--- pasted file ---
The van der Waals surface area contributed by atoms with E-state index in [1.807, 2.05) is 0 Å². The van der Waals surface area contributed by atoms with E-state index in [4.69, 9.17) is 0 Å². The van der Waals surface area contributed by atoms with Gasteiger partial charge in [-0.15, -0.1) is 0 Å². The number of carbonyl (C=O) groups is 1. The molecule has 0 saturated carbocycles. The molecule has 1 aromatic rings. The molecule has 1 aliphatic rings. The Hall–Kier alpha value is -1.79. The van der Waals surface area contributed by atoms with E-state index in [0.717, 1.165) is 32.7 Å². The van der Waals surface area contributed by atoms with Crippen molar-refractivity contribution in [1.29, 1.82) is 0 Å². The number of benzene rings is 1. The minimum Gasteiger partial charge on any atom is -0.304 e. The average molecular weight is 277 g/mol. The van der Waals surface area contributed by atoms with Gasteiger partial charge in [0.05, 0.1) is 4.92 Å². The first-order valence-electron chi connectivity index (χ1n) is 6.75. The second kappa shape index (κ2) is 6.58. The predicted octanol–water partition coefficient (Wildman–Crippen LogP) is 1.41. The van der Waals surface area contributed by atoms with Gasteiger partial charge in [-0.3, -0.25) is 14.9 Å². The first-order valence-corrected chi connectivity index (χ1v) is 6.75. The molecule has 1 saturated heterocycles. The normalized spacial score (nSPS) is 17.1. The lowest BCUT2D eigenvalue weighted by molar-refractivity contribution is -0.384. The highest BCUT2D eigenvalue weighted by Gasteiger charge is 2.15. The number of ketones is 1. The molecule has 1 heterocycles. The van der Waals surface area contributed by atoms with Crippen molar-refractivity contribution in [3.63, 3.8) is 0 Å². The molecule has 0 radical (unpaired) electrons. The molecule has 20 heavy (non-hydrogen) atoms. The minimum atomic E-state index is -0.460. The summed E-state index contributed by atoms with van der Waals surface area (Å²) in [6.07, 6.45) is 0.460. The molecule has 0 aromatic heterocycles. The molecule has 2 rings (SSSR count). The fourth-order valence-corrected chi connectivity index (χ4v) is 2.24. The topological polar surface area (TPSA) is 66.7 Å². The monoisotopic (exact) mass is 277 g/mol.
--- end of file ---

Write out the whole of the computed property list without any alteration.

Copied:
The van der Waals surface area contributed by atoms with E-state index in [1.807, 2.05) is 0 Å². The van der Waals surface area contributed by atoms with E-state index in [4.69, 9.17) is 0 Å². The van der Waals surface area contributed by atoms with Gasteiger partial charge in [-0.15, -0.1) is 0 Å². The number of carbonyl (C=O) groups is 1. The molecule has 0 saturated carbocycles. The molecule has 1 aromatic rings. The molecule has 1 aliphatic rings. The Hall–Kier alpha value is -1.79. The van der Waals surface area contributed by atoms with E-state index in [0.717, 1.165) is 32.7 Å². The van der Waals surface area contributed by atoms with Crippen molar-refractivity contribution in [1.29, 1.82) is 0 Å². The number of benzene rings is 1. The minimum Gasteiger partial charge on any atom is -0.304 e. The average molecular weight is 277 g/mol. The van der Waals surface area contributed by atoms with Gasteiger partial charge in [0.05, 0.1) is 4.92 Å². The first-order valence-electron chi connectivity index (χ1n) is 6.75. The second kappa shape index (κ2) is 6.58. The predicted octanol–water partition coefficient (Wildman–Crippen LogP) is 1.41. The van der Waals surface area contributed by atoms with Gasteiger partial charge in [-0.3, -0.25) is 14.9 Å². The first-order valence-corrected chi connectivity index (χ1v) is 6.75. The molecule has 1 saturated heterocycles. The normalized spacial score (nSPS) is 17.1. The lowest BCUT2D eigenvalue weighted by molar-refractivity contribution is -0.384. The highest BCUT2D eigenvalue weighted by Gasteiger charge is 2.15. The number of ketones is 1. The molecule has 1 heterocycles. The van der Waals surface area contributed by atoms with Crippen molar-refractivity contribution in [3.63, 3.8) is 0 Å². The molecule has 0 radical (unpaired) electrons. The molecule has 20 heavy (non-hydrogen) atoms. The minimum atomic E-state index is -0.460. The summed E-state index contributed by atoms with van der Waals surface area (Å²) in [6.07, 6.45) is 0.460. The molecule has 0 aromatic heterocycles. The molecule has 2 rings (SSSR count). The fourth-order valence-corrected chi connectivity index (χ4v) is 2.24. The topological polar surface area (TPSA) is 66.7 Å². The monoisotopic (exact) mass is 277 g/mol.